Cathy Hotka is on the right track — I've provided digital consulting for almost all of Fortune 20 retailers and we run into the same issues every time; they allocate a certain dollar amount to IT with little to no regard as to how their new process/product will be adapted by their workforce. I started out on the sales floor and we adopted any means available to make our jobs easier (and in the area of commission sales, increase sales). We were collecting phone numbers and email addresses ahead of our employers and would spend time notifying our "preferred customers" when the item that they've been eyeing in the store was going on sale (in their size, color).
With access to free consumer engagement apps, every new generation of sales associate will leverage them to increase their value to their employer as well as their own paycheck. Isn't this what retailers want? Outgoing and engaged employees who are up- and cross-selling? Smart retailers should pay attention and incorporate employee-supportive technologies like Slack, Pinterest, etc. and make sure that it is easy for their sales associates to use but monitored to protect them from the tiny percentage of employees who may use it inappropriately.
If consumers can purchase $10,000 watches at Costco, what makes LVMH think that they won't purchase their luxury items from Amazon? As long as the products are authenticated as actual LVMH items, the consumer will not be viewed negatively that the item came from Amazon. If you need more proof, just take a look at the success of online luxury consignment TheRealReal.
With the over-commercialization of the holiday season, organizations like the Salvation Army are a wonderful addition to the shopping experience. The very ringing of the bell and red kettles are part of the excitement around shopping. It also shows that the retailer supports their local community. Personally, I'd never set foot in their store until they eliminated this policy.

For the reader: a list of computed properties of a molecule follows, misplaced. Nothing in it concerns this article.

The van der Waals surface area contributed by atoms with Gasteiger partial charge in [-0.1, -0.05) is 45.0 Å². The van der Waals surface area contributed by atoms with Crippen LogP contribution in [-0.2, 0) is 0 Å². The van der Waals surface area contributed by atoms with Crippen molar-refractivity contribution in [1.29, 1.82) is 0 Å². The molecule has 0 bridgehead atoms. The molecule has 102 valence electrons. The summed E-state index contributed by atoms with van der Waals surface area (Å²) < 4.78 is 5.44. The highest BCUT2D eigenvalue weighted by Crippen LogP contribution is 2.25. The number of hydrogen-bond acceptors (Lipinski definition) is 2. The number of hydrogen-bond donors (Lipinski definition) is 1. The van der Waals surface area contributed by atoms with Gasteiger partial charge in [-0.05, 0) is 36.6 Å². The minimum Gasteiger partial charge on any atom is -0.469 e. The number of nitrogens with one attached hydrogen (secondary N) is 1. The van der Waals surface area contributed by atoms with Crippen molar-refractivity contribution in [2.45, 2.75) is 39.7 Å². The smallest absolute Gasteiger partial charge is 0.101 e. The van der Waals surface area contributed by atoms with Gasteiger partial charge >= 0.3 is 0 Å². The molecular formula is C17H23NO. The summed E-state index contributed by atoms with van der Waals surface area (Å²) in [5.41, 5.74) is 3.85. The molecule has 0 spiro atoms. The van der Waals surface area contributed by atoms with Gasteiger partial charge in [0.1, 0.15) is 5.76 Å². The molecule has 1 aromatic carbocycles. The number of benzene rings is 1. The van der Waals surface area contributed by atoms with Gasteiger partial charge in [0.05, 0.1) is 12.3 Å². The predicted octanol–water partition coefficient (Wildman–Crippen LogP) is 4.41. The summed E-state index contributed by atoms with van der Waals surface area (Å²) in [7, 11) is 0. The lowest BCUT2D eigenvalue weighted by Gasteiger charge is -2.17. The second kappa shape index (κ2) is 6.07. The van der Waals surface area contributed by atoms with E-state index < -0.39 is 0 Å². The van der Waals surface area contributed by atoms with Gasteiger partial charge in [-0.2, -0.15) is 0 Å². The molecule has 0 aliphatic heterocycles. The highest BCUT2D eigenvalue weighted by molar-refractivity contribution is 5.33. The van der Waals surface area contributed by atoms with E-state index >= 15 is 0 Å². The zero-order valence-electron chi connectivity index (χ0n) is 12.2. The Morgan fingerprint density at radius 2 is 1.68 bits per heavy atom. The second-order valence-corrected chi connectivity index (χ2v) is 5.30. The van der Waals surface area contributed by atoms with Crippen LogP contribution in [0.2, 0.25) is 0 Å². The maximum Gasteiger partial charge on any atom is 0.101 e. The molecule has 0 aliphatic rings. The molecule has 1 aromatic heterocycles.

Definite game changer. I’ve been predicting this trend since 2010. Target is already doing a version of this with it’s Shazam commercials that take viewers directly to the product landing page on their mobile site. All of the major media players from Comcast/NBC Universal to AT&T/DirecTV are furiously working on rolling out their versions. With the ability to bypass TV ads and block online ads, consumers are becoming immune to standard advertising (both traditional and digital) and Amazon is (as usual) ahead of the game with one-click product placement. The ability to exploit consumer “buy now” impulses during a program is far too promising to ignore. In addition, the data derived from this application trumps audience views and takes PPC one step further. TV-commerce is the next retail channel (literally) and the only question is who will be next and which content partners will make the process easiest for retailers and consumer goods companies.
There is a bigger issue with Kmart -- it no longer has an identity. What type of retailer is Kmart? Kmart does not stand out from the crowd the way Family Dollar or Big Lots does and has absolutely no personality. Look at Five Below, they have established themselves as a teen specialty discount retailer. Kmart is doomed unless they can invent or carve out a niche and fully commit to it in branding, inventory and service.
My time is money, Tom, and at my local HD, the Pro desk typically is overrunning with contractors and weekend DIY warriors. Ace consistently provides the fastest service at decent prices, which is why they continue to rank highest on this survey. As time becomes even more of a precious commodity, efficient and effective customer service will become more of a differentiator for physical retailers.